Cerro Tetakawi is the preeminent peak in San Carlos. Easily visible from Carretera 15, and nearly everywhere else once in San Carlos, it dominates the coastline near Bahía San Carlos. Its most noticeable feature is the sharp, finger, or horn-like point, extending upward from the top. Indigenous Yaqui, Seri, and Guaima Indians, who depended on the Sea of Cortez for their livelihood, often sought shelter on the shore near the mountain. It held a sacred meaning to them. The power of this mountain is certainly felt when standing in its shadow.
Both the Yaqui and Seri people named the great hill. Various translations of its original name have been shared with me. The Yaqui named the mountain, Tákale, which means fangs of the snake. A Seri translation for the same peak is “Dragon’s Tongue”. It seems at one point, there may have been two sharp extensions near the top, which resembled the mouth of a fierce beast. I was told one of the “fangs” broke loose during an earthquake. According to my source, it was the Spanish who misinterpreted the name, calling it Tetakawi, or Teats of the Goat. The name change does not diminish its dominance or energy.
Why climb a mountain? The most common response is “because it is there”. Visitors to San Carlos agree, as Tetakawi is second on Trip Advisors “Things to Do” list while vacationing here. There are two routes up; one on the desert side, and another on the coast. Tetakawi rises 200 meters above the sea and offers stunning 360 degree views from the top.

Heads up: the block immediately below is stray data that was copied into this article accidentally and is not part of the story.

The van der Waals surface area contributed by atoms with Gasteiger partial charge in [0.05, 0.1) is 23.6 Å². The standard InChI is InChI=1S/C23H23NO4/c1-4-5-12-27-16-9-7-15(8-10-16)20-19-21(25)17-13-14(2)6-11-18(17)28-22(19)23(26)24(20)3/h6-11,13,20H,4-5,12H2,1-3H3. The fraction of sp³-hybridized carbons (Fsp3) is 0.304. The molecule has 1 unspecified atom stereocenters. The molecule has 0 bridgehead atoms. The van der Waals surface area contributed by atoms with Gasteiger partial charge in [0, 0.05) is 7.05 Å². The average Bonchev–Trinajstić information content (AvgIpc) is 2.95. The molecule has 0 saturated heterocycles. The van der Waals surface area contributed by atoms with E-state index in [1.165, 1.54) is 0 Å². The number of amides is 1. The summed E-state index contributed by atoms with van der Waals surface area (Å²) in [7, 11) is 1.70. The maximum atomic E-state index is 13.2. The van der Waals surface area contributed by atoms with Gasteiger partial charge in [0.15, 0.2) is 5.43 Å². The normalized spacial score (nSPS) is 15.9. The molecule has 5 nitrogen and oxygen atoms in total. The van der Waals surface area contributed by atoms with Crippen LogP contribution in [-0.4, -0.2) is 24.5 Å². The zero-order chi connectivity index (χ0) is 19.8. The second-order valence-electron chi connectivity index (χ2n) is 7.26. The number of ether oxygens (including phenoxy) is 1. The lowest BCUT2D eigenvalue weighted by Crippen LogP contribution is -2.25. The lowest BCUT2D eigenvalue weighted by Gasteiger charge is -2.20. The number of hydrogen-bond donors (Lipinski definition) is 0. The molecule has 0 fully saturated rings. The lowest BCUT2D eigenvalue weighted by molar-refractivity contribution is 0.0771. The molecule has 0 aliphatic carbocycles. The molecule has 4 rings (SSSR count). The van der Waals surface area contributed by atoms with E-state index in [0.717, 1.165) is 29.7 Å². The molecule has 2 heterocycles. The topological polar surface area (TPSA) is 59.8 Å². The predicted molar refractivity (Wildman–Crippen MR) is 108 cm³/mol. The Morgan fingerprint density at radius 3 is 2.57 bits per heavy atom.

And because it was there, I too wanted to climb. My first attempt was from the desert side. The Spanish word “cerro” translates to “hill” in English. I wondered what kind of climbing superstar named this beast… While not an experienced mountaineer by any stretch of the imagination, even I knew this was no hill! The route became steeper as I climbed, er, scrambled, slipped, and struggled my way upward. Loose rock made the going much slower than I had anticipated. I stopped often to catch my breath. I crawled on hands and knees at points. Between my dog and me, the water I brought disappeared more quickly than anticipated. The views at the halfway point were breathtaking, and I decided they would have to be enough that day.
I tried and tried again. I climbed the coastal side for each of these attempts, and my results were the same. I followed spray painted arrows along the trail, which made navigation a bit easier. The views were even more incredible. After being severely scolded by my son for taking his dog on the first climb, I left Honeycomb at home. Not holding onto a leash left my hands free for grabbing anything that would slow me down when I slid backwards on the dusty, rock strewn path. (Hiking gloves are definitely on my Christmas list.) I maneuvered over boulders in the middle of the trail two-handed this time. I did not have to worry about the well-being of the dog, nor could I use my concern for him as an excuse to head to lower ground.
I surprised myself by my willingness to let go of “the top”. Even more surprising was the fact I refused to give myself a hard time for turning back. Well, okay, maybe just a little. People passed me carrying coolers and bags of snacks for pete’s sake! But this is my journey, not theirs. Arthur Ashe’s words, “the doing is often more important than the outcome”, ring true for me today. I will climb again. I will move closer to the top. I will celebrate each and every step. That is the spirit of this mountain, Tákale.